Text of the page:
Last week, a serious of tornadoes wrecked havoc across the South and Western U.S. Some 35 people died as a result of the violent storms outbreak across Oklahoma, Arkansas, Mississippi, Kansas, Oklahoma, Georgia, Florida and North Carolina. Most of the deaths occurred in Arkansas, where the head of Homeland Security will tour today, ahead of President Barrack Obama's survey of the region on Wednesday. Moreover, heavy rains last week also collapsed part of a roadway in Baltimore, Maryland, dropping a number of parked vehicles to destruction. In many other jurisdictions subject to the violent weather of the past week, power outages were common place, bridges were washed out and many roadways and interstates were flooded.
More violent weather and associated natural disasters appear to be a modern norm. In 2004, an Indian Ocean earthquake and tsunami killed about 250,000 people across Asia. In 2011, another tsunami across Japan killed some 16,000 people with more than 2,000 still unaccounted for. In December 2012, Typhoon Bopha killed about 5,000 people in the Philippines and less than a year later, in November 2013, more than 6,000 people perished in Typhoon Haiyan(Yolanda) in the Philippines.
Joplin, Missouri, on May 22, 2011, witnessed the wrath of a tornado with winds of over 200 miles per hour along a swath of 22-miles. Last May, Moore, Oklahoma, felt the might of an E5 tornado, which touched down in a two-mile-wide path with winds at 210 miles per hour, wrecking the city, killing 24, and injuring 377 .
No slide ruler nor multi-logarithm device is needed to underscore the fact that acts of nature are becoming more violent. So, it is paramount that those of us, who are privileged to have some warning systems, heed warnings once posted. Stupidity is no excuse against winds in excess of 200 miles per hour. While not all events are predictable, we need to be cognizant of our individual contributions to climate change with a view to decreasing negative impacts on our environs.
|Posted on March 30, 2014 at 9:17 AM||comments (0)|
The spirits, the strengths and the community determinations of the people of Oso, Arlington and Darrington, Washington State, are strong. Though they have been hampered, dampened and sadden by the debris flow a week ago that has now killed a confirmed 18, Washington State will rebuild. And despite the long odds of finding survivors under the current elements impeded conditions at the landslide site, rescue efforts continue in Oso. Fresh rescue dogs were brought onto the rescue site to help in the rescue and in the grim recovery of the dead. At 10:37 a.m. P.T. yesterday, Washington State paused in solemn silent vigil on the one-week anniversary of the debris flow. The communities of Washington State, from children to adults, are involved in many efforts to ease the pain and suffering of the families of the lost. Kids are raising money, adults are lending hands in rescue efforts. A glimmer of fortune has been the reduction to 30 from 90 of the people reported missing. Yet, the identification of victims remain a difficult process as Jason Biermann, a program manager for the Sohomish County Department of Emergency, conceded: "The slide hit with such force that recuers are not finding full intact bodies." Dan Rankin, the Mayor of Darrington acknowledged: "Our community is changed forever...it's going to take a long time to heal." But Washington State continues to hold out hope of finding survivors and Mayor Rankin confirmed: "In our minds, we are in recovery mode. In our hearts, we are still in rescue mode." Hope lives on in Oso and though yesterday was a gray day, the elements should clear and usher in better weather across the region later this week. After the healing process in Washington State, when rebuilding starts, the debris flow will teach us ways in which we can live better within our environments. We will now apply lessons on how best we could utilize technology to coordinate our habitats within nature.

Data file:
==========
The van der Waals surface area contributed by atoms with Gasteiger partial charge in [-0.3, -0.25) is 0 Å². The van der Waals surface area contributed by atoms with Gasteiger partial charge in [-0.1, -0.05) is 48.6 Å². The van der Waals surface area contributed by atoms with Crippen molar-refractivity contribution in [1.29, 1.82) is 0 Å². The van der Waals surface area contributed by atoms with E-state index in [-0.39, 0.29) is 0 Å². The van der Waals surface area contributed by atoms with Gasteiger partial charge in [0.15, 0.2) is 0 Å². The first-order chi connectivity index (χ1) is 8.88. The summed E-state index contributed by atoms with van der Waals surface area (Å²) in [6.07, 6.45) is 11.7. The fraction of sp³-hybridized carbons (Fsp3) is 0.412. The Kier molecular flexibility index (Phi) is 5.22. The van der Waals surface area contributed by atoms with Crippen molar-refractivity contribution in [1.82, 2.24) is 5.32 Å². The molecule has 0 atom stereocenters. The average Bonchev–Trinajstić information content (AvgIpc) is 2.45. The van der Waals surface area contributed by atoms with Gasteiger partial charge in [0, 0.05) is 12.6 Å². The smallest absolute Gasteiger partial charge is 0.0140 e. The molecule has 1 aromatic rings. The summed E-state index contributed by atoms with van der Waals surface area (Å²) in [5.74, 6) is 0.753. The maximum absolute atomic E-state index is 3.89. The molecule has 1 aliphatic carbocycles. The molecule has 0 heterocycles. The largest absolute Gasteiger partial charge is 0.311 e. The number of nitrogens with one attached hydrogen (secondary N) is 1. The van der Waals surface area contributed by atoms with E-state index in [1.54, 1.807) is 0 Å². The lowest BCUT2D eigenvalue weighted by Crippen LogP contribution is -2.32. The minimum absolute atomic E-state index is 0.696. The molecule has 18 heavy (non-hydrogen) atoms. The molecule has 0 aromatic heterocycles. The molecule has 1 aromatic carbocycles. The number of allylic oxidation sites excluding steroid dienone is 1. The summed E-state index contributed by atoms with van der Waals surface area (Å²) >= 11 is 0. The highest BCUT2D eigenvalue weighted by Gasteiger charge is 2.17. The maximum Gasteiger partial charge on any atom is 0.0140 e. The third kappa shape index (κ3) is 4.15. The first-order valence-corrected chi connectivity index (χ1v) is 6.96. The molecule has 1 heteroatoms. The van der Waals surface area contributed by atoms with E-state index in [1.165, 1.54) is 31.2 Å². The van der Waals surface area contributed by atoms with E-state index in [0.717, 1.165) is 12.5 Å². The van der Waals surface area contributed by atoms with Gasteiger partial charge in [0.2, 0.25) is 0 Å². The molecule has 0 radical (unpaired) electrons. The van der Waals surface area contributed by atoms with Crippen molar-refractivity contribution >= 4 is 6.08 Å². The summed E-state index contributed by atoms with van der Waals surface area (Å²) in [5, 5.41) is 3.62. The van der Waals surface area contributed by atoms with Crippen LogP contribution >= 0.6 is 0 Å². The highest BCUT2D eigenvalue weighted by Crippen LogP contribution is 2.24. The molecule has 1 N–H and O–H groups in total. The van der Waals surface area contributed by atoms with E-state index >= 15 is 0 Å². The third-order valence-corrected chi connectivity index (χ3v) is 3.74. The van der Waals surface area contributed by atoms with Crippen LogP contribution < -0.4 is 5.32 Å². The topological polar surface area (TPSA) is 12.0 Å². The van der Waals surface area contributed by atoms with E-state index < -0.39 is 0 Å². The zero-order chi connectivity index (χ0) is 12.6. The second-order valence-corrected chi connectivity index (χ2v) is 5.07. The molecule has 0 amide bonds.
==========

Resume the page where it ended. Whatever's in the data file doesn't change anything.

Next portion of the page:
|Posted on March 25, 2014 at 4:17 PM||comments (0)|
We continue to offer our thoughts and our prayers to the residents of Oso, Washington, three days after a massive landslide cut short the lives of 14 and has rendered some 176 missing. FEMA, the Army Corps of Engineers and members of the Washington State National Guard, have joined local rescuers and volunteers in an element impeded painstaking search of the debris for survivors. John Pennington, director of Snohomish County emergency management, has acknowledged the difficulty of the tasks facing rescuers as more rain is in the weather forecast for the region. A number of those missing are from the Steelhead Drive neighborhood. President Barack Obama has pledged whatever assistance Washington State needs to cope with the natural disaster.